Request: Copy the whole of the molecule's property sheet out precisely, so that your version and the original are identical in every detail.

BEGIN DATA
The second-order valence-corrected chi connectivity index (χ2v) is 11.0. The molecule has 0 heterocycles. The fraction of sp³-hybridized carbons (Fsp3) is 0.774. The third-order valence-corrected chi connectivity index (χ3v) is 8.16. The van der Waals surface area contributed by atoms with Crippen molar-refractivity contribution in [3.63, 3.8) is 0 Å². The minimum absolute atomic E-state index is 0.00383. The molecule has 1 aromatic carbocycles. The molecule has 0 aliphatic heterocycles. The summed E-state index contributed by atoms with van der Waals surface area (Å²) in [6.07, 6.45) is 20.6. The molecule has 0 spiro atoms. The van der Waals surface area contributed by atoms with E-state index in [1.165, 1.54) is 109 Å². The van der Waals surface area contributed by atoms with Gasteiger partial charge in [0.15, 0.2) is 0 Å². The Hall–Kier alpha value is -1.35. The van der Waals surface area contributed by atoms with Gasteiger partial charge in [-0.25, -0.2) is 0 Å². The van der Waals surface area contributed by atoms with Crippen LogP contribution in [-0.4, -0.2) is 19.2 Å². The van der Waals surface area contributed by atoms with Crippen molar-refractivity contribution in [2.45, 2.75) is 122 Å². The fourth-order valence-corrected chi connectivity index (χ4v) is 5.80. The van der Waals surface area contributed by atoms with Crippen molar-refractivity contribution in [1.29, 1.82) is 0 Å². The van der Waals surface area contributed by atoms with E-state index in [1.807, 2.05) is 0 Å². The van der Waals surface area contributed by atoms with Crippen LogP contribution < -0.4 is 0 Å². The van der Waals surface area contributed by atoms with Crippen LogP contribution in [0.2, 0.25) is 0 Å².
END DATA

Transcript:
The second-order valence-corrected chi connectivity index (χ2v) is 11.0. The molecule has 0 heterocycles. The fraction of sp³-hybridized carbons (Fsp3) is 0.774. The third-order valence-corrected chi connectivity index (χ3v) is 8.16. The van der Waals surface area contributed by atoms with Crippen molar-refractivity contribution in [3.63, 3.8) is 0 Å². The minimum absolute atomic E-state index is 0.00383. The molecule has 1 aromatic carbocycles. The molecule has 0 aliphatic heterocycles. The summed E-state index contributed by atoms with van der Waals surface area (Å²) in [6.07, 6.45) is 20.6. The molecule has 0 spiro atoms. The van der Waals surface area contributed by atoms with E-state index in [1.165, 1.54) is 109 Å². The van der Waals surface area contributed by atoms with Gasteiger partial charge in [0.15, 0.2) is 0 Å². The Hall–Kier alpha value is -1.35. The van der Waals surface area contributed by atoms with Gasteiger partial charge in [-0.25, -0.2) is 0 Å². The van der Waals surface area contributed by atoms with Crippen LogP contribution in [-0.4, -0.2) is 19.2 Å². The van der Waals surface area contributed by atoms with Crippen molar-refractivity contribution in [2.45, 2.75) is 122 Å². The fourth-order valence-corrected chi connectivity index (χ4v) is 5.80. The van der Waals surface area contributed by atoms with Crippen molar-refractivity contribution in [1.29, 1.82) is 0 Å². The van der Waals surface area contributed by atoms with E-state index in [1.807, 2.05) is 0 Å². The van der Waals surface area contributed by atoms with Crippen LogP contribution < -0.4 is 0 Å². The van der Waals surface area contributed by atoms with Crippen LogP contribution in [0.2, 0.25) is 0 Å².